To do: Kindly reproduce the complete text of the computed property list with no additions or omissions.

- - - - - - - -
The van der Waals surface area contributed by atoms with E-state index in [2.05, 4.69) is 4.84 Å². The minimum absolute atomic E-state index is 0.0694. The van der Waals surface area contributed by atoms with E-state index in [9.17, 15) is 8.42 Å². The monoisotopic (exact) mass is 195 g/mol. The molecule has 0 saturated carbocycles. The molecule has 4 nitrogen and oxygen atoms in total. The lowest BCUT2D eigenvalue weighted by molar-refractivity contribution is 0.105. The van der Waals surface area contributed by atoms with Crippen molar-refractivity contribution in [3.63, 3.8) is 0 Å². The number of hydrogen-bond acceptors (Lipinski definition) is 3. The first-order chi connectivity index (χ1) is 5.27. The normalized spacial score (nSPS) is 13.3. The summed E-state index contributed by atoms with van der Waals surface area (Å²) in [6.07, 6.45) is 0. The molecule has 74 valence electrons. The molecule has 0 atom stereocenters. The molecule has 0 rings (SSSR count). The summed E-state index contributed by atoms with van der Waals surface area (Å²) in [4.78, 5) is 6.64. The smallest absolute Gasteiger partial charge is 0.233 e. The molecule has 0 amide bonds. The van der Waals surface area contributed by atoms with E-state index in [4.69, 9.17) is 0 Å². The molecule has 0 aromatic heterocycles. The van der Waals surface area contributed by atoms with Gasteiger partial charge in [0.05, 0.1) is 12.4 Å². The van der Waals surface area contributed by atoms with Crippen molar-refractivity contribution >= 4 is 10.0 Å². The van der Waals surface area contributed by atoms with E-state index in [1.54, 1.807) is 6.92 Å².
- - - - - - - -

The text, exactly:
The van der Waals surface area contributed by atoms with E-state index in [2.05, 4.69) is 4.84 Å². The minimum absolute atomic E-state index is 0.0694. The van der Waals surface area contributed by atoms with E-state index in [9.17, 15) is 8.42 Å². The monoisotopic (exact) mass is 195 g/mol. The molecule has 0 saturated carbocycles. The molecule has 4 nitrogen and oxygen atoms in total. The lowest BCUT2D eigenvalue weighted by molar-refractivity contribution is 0.105. The van der Waals surface area contributed by atoms with Crippen molar-refractivity contribution in [3.63, 3.8) is 0 Å². The number of hydrogen-bond acceptors (Lipinski definition) is 3. The first-order chi connectivity index (χ1) is 5.27. The normalized spacial score (nSPS) is 13.3. The summed E-state index contributed by atoms with van der Waals surface area (Å²) in [6.07, 6.45) is 0. The molecule has 74 valence electrons. The molecule has 0 atom stereocenters. The molecule has 0 rings (SSSR count). The summed E-state index contributed by atoms with van der Waals surface area (Å²) in [4.78, 5) is 6.64. The smallest absolute Gasteiger partial charge is 0.233 e. The molecule has 0 amide bonds. The van der Waals surface area contributed by atoms with E-state index in [4.69, 9.17) is 0 Å². The molecule has 0 aromatic heterocycles. The van der Waals surface area contributed by atoms with Gasteiger partial charge in [0.05, 0.1) is 12.4 Å². The van der Waals surface area contributed by atoms with Crippen molar-refractivity contribution >= 4 is 10.0 Å². The van der Waals surface area contributed by atoms with E-state index in [1.54, 1.807) is 6.92 Å².